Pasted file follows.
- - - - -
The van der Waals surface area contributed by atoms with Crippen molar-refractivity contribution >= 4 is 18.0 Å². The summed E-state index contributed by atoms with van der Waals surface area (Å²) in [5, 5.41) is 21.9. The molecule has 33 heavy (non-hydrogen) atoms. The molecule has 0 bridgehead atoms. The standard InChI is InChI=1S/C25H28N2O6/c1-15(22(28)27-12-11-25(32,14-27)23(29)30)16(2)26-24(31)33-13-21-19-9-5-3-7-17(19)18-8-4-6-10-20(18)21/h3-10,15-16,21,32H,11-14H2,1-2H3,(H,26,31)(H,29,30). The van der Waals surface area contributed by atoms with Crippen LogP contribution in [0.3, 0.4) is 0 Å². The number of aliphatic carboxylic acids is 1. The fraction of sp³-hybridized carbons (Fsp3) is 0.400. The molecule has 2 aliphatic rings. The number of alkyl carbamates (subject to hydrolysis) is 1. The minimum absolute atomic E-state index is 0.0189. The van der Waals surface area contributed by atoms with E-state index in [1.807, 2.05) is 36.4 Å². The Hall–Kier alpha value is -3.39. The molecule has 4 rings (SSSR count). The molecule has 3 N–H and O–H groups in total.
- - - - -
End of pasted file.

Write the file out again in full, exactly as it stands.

The van der Waals surface area contributed by atoms with Crippen molar-refractivity contribution >= 4 is 18.0 Å². The summed E-state index contributed by atoms with van der Waals surface area (Å²) in [5, 5.41) is 21.9. The molecule has 33 heavy (non-hydrogen) atoms. The molecule has 0 bridgehead atoms. The standard InChI is InChI=1S/C25H28N2O6/c1-15(22(28)27-12-11-25(32,14-27)23(29)30)16(2)26-24(31)33-13-21-19-9-5-3-7-17(19)18-8-4-6-10-20(18)21/h3-10,15-16,21,32H,11-14H2,1-2H3,(H,26,31)(H,29,30). The van der Waals surface area contributed by atoms with Crippen LogP contribution in [0.3, 0.4) is 0 Å². The number of aliphatic carboxylic acids is 1. The fraction of sp³-hybridized carbons (Fsp3) is 0.400. The molecule has 2 aliphatic rings. The number of alkyl carbamates (subject to hydrolysis) is 1. The minimum absolute atomic E-state index is 0.0189. The van der Waals surface area contributed by atoms with E-state index in [1.807, 2.05) is 36.4 Å². The Hall–Kier alpha value is -3.39. The molecule has 4 rings (SSSR count). The molecule has 3 N–H and O–H groups in total.